Letters to the Editor – December 20, 2017

Age discrimination can happen to anyone

I am a woman, age 75, and have been employed for over 35 years at one job. Needless to say, I have great pride in retiring from a professional life working at one job. Retiring in 2001and returning to my birthplace, Darlington, I continue an active life of working and giving back to the community.

AGE DISCRIMINATION IS REAL AND HAPPENING DAILY. The major problem is if YOU live long enough and build a lengthy career, YOU could be subject to age discrimination as others. Many longtime, devoted employees, never thought their careers would end experiencing age discrimination. This grievance in the workplace is very hurtful, heartbreaking and a serious offence. Every worker deserves equal opportunity,

Most people believe age discrimination begins when the worker hit their 50s. However, according to an AARP research of workers between the ages of 45 and 74; 22 percent of people believe it starts earlier. And 17 percent believes it begins in one’s 60s.
Studies show that there’s also a gender difference in the perception of age discrimination. Seventy-two of women between the ages of 45 and 74 said they think people face age discrimination at work, only 57 percent of men in the same age range said so.
It is really frustrating, and very disappointing if you aren’t appreciated and treated fairly by the company for whom you have worked for so long and so hard. AGE DISCRIMINATION CAN HAPPEN TO ANY OF US; IT CAN HAPPEN TO YOU AND YOUR FAMILY!

Hannah Dixon,
Vice President, Federally Employed Women
Member, Advisory Commission on the Status of Women

Market on Darlington Square Committee contemplates future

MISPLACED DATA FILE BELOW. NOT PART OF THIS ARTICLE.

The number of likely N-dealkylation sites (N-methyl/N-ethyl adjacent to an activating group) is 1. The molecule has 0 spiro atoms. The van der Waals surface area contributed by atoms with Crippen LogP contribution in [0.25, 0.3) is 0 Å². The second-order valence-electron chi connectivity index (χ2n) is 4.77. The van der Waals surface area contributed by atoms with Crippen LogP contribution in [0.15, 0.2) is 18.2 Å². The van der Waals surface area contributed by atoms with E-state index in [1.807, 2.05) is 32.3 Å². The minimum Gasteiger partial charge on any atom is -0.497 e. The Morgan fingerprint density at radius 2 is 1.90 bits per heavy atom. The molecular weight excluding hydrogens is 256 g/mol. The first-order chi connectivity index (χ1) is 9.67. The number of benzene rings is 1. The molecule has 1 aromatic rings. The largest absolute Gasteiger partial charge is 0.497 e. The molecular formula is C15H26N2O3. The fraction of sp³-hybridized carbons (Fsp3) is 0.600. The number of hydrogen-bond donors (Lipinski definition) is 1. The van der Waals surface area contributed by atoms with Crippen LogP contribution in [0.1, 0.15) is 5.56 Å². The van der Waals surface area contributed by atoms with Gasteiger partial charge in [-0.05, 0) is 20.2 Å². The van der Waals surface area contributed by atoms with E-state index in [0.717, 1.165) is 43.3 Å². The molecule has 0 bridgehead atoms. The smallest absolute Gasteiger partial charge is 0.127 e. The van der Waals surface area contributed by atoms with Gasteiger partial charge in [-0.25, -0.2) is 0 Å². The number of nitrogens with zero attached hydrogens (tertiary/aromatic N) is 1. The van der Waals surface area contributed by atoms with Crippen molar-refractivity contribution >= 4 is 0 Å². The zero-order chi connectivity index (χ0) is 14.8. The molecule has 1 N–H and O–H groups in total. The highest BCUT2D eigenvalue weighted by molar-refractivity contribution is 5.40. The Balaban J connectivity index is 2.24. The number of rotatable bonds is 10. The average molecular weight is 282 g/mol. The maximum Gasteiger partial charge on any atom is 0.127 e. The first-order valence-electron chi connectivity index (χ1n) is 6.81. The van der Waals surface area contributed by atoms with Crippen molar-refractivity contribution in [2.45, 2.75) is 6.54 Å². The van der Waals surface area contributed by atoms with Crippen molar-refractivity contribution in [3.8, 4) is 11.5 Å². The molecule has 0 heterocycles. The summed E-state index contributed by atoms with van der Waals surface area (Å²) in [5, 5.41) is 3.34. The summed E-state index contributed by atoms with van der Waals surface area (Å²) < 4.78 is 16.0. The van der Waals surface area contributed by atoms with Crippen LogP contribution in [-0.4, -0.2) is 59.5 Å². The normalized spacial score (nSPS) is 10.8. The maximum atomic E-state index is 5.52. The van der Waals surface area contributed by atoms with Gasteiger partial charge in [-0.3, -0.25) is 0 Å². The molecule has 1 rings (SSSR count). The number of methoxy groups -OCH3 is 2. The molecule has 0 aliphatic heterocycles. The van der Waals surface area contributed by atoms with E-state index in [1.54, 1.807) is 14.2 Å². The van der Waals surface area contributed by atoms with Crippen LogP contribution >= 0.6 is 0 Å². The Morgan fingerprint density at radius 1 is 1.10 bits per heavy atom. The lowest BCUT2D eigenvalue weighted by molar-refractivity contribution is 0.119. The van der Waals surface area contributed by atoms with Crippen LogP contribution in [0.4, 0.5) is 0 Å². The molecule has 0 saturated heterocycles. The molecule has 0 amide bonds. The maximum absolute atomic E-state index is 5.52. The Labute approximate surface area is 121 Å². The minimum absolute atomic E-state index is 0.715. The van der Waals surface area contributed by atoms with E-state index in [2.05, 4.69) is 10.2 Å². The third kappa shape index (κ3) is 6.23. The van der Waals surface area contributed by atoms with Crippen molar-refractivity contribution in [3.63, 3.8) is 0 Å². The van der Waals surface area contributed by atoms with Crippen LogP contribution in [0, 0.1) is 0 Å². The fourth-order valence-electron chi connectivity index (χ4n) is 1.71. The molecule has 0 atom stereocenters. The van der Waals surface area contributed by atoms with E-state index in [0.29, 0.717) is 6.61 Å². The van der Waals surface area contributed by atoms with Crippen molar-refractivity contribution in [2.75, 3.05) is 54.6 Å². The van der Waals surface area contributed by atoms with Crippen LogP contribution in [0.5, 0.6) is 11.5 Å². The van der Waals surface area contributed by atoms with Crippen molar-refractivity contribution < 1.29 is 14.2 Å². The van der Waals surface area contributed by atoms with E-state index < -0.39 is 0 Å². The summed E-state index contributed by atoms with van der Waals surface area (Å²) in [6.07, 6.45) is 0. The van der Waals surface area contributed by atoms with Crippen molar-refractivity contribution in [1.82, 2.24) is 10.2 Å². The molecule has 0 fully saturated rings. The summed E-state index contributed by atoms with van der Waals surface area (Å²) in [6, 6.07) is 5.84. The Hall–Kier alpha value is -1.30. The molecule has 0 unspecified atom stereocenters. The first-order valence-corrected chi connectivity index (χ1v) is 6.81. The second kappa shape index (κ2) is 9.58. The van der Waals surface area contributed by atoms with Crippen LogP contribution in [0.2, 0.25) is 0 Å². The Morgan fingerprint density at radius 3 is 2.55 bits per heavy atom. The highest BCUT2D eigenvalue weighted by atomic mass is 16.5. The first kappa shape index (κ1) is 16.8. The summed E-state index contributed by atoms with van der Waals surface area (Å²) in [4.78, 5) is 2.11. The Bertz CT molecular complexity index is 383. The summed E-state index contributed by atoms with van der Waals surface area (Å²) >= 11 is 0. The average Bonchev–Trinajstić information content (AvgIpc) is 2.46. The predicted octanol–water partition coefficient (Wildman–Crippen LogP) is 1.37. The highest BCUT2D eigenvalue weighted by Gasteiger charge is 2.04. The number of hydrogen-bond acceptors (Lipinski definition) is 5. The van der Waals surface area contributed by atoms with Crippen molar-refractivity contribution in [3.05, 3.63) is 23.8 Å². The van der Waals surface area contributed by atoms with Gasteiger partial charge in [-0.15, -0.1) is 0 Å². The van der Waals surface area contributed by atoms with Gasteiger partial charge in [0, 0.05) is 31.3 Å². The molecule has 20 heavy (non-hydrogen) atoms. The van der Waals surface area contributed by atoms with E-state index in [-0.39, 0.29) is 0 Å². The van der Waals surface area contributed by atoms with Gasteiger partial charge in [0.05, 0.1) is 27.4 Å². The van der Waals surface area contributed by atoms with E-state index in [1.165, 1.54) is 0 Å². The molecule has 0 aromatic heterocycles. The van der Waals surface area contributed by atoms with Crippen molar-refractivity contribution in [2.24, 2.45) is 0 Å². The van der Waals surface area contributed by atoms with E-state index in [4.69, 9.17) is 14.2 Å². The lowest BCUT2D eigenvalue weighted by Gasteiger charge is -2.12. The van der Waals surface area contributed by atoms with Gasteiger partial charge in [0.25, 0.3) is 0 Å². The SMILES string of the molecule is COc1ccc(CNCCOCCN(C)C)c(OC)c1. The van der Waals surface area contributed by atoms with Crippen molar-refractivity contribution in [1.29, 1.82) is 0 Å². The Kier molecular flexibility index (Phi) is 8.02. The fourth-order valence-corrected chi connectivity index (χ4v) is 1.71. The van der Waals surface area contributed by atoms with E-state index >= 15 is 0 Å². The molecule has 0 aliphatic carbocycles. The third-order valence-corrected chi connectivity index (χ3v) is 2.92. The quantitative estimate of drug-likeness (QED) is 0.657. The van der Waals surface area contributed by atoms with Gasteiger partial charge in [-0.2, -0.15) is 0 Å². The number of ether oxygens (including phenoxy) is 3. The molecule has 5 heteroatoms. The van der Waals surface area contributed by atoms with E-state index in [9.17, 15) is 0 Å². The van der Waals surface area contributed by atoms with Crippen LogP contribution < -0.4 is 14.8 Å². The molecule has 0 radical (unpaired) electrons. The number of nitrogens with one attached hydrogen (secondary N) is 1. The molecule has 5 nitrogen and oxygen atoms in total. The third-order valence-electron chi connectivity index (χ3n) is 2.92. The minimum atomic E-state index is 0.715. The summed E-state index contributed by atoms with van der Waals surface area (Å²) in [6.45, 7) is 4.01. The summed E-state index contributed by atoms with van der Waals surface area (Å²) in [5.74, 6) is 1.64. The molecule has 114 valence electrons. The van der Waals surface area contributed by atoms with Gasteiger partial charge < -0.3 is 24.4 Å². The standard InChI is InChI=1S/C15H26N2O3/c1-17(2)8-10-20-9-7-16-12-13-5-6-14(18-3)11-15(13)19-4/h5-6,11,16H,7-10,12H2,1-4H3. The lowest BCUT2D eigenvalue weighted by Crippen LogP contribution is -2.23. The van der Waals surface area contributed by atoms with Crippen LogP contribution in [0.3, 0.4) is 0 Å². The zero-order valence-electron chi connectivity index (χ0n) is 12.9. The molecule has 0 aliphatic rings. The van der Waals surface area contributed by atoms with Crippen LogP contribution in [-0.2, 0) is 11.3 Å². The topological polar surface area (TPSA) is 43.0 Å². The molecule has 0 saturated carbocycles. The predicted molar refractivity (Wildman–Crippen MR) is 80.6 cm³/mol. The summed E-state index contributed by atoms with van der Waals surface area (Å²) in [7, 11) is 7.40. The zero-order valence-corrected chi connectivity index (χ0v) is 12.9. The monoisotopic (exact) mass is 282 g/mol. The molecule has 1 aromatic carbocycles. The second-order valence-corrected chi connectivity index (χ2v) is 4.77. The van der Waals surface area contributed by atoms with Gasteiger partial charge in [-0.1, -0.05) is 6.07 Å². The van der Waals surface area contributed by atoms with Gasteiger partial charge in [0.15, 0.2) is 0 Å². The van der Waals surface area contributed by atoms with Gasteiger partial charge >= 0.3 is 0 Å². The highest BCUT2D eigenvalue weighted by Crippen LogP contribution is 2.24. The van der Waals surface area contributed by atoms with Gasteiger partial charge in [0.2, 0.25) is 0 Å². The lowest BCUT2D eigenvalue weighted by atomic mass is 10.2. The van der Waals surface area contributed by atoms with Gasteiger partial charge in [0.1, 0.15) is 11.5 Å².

In May of 2011, Darlington held the first Market on Darlington Square (MoDS). MoDS was always a fun way for Darlingtonians and visitors to spend Saturday morning once a month talking, listening and purchasing the products and produce of various vendors. It was never “wildly” successful by any standard, but in a modest way it accomplished some of its goals. The Committee anticipated from the beginning that the market would eventually run its course, but we didn’t know it would last as long as it has. The Christmas Market on the 9th of December marked the end of the seventh year. We appreciate your support and that of all our vendors.

As I mentioned, we recently had a Christmas Market in the Trinity UMC Fellowship Hall. A dozen or so vendors manned booths from 8:30 in the morning to 3:30. There was music. Santa even showed up at 2:30, but sadly few shoppers came, maybe because of the cold, rainy weather.

Moreover, throughout the summer we couldn’t help but notice the dwindling numbers of shoppers. We had to cancel the once popular Chili Shootout this year for lack of interest.

So, it’s appropriate to evaluate where we are and whether or not we should go forward. We started in 2011 with your positive words and encouragement in this newspaper. So we’d like to consider the end of the Market here as well. If you agree with our assessment that the Market has finally come to the end of its appeal, take no further action. We will simply not open in the spring.

If, however, you think we are misreading the tea leaves and acting prematurely, please contact our City Planner Lisa Chalian-Rock by e-mail at darlingtonplanner@gmail.com. And indicate, if you don’t mind, whether you are a shopper or a vendor.

Thanks again.
MoDS Committee

Author: Duane Childers

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